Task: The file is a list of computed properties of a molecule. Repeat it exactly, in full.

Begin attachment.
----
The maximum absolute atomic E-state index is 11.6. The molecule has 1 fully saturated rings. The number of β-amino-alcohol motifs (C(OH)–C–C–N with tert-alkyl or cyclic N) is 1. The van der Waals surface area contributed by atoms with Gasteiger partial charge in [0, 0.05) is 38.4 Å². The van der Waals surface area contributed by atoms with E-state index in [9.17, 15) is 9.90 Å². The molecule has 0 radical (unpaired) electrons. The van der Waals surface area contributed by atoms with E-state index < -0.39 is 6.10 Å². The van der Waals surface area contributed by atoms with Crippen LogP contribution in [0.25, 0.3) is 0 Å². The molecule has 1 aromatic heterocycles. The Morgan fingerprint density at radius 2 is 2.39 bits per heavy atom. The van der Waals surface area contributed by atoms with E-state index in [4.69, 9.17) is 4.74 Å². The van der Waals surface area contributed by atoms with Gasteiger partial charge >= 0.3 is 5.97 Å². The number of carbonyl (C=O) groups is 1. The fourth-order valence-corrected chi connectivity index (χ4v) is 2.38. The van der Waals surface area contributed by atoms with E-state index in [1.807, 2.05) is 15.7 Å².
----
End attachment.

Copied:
The maximum absolute atomic E-state index is 11.6. The molecule has 1 fully saturated rings. The number of β-amino-alcohol motifs (C(OH)–C–C–N with tert-alkyl or cyclic N) is 1. The van der Waals surface area contributed by atoms with Gasteiger partial charge in [0, 0.05) is 38.4 Å². The van der Waals surface area contributed by atoms with E-state index in [9.17, 15) is 9.90 Å². The molecule has 0 radical (unpaired) electrons. The van der Waals surface area contributed by atoms with E-state index < -0.39 is 6.10 Å². The van der Waals surface area contributed by atoms with Crippen LogP contribution in [0.25, 0.3) is 0 Å². The molecule has 1 aromatic heterocycles. The Morgan fingerprint density at radius 2 is 2.39 bits per heavy atom. The van der Waals surface area contributed by atoms with E-state index in [4.69, 9.17) is 4.74 Å². The van der Waals surface area contributed by atoms with Gasteiger partial charge >= 0.3 is 5.97 Å². The number of carbonyl (C=O) groups is 1. The fourth-order valence-corrected chi connectivity index (χ4v) is 2.38. The van der Waals surface area contributed by atoms with E-state index in [1.807, 2.05) is 15.7 Å².